Peter Doig review: Challenging imagery casts new light on Caribbean life

Jochen Littkemann
Jochen Littkemann

Peter Doig’s latest paintings don’t follow the rules. There are extreme spatial distortions, colliding colours, disparate painterly languages, an uneven focus and level of finish. There’s none of the easy pleasure often associated with Doig’s work.

Much of the imagery is inspired by Trinidad, where Doig lives. A male bather is based on a photograph of Robert Mitchum, who visited Trinidad, but also evokes an image of Doig on the island as a child. A lion in the zoo and images of the Rastafari Lion of Judah seen on the streets are set against the exterior walls of Port of Spain’s prison. In two paintings, Doig pictures a policeman pushing a wheelchair in which a one-legged man sits. Musicians appear, including the Calypso performer the Mighty Shadow in a skeleton costume.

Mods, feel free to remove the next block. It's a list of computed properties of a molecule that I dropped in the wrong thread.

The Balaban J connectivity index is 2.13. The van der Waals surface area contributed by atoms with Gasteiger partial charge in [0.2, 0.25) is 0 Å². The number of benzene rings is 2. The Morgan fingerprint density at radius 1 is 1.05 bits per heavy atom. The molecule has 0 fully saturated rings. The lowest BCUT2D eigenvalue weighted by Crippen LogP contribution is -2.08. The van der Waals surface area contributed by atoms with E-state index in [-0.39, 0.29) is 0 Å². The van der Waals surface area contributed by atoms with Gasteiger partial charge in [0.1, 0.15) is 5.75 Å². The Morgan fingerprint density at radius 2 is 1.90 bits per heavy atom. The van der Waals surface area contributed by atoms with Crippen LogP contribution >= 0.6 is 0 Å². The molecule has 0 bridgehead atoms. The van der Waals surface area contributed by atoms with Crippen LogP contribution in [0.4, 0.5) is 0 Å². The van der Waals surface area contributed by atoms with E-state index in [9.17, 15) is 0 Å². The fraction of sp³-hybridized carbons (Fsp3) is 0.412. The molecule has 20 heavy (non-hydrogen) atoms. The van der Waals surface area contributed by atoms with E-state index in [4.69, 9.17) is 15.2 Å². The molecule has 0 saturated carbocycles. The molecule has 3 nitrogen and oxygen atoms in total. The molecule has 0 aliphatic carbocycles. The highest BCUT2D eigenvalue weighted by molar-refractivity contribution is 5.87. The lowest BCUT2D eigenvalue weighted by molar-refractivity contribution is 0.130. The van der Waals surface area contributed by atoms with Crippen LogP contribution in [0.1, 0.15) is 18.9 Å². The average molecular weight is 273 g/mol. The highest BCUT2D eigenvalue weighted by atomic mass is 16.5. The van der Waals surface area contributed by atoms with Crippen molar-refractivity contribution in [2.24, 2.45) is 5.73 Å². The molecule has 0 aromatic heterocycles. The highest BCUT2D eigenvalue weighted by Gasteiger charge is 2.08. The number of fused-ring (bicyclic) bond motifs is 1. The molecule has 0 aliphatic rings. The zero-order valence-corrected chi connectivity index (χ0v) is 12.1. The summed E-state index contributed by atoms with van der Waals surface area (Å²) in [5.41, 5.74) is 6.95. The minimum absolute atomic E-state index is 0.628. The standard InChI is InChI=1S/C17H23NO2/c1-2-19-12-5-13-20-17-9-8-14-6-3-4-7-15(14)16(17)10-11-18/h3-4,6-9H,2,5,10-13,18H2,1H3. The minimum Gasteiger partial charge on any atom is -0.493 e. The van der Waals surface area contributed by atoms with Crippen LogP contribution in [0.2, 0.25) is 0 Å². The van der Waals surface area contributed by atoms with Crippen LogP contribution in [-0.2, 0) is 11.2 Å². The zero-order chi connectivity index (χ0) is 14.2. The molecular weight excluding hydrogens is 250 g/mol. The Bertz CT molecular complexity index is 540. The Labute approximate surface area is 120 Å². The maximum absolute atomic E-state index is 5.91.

You don’t have to know the sources of Doig’s imagery — these aren’t riddles to be solved. But the paintings are undoubtedly redolent of Doig’s experience in the Caribbean — the people, the natural and built environment but also the light, with mostly daylight imagery on one floor here and night scenes in the room below. Moods vary even within a single painting, though much of it’s eerie or ominous.

As always with Doig, these are partly paintings about painting, with nods to Van Gogh’s Yellow House, to a painting of a Maine bather by Marsden Hartley, to the Haitian painter Hector Hippolyte. I keep glimpsing bits of Bonnard. They’re often awkward, yet a wonderful painterly fluidity abounds in these canvases, a sense of an artist pushing his medium.

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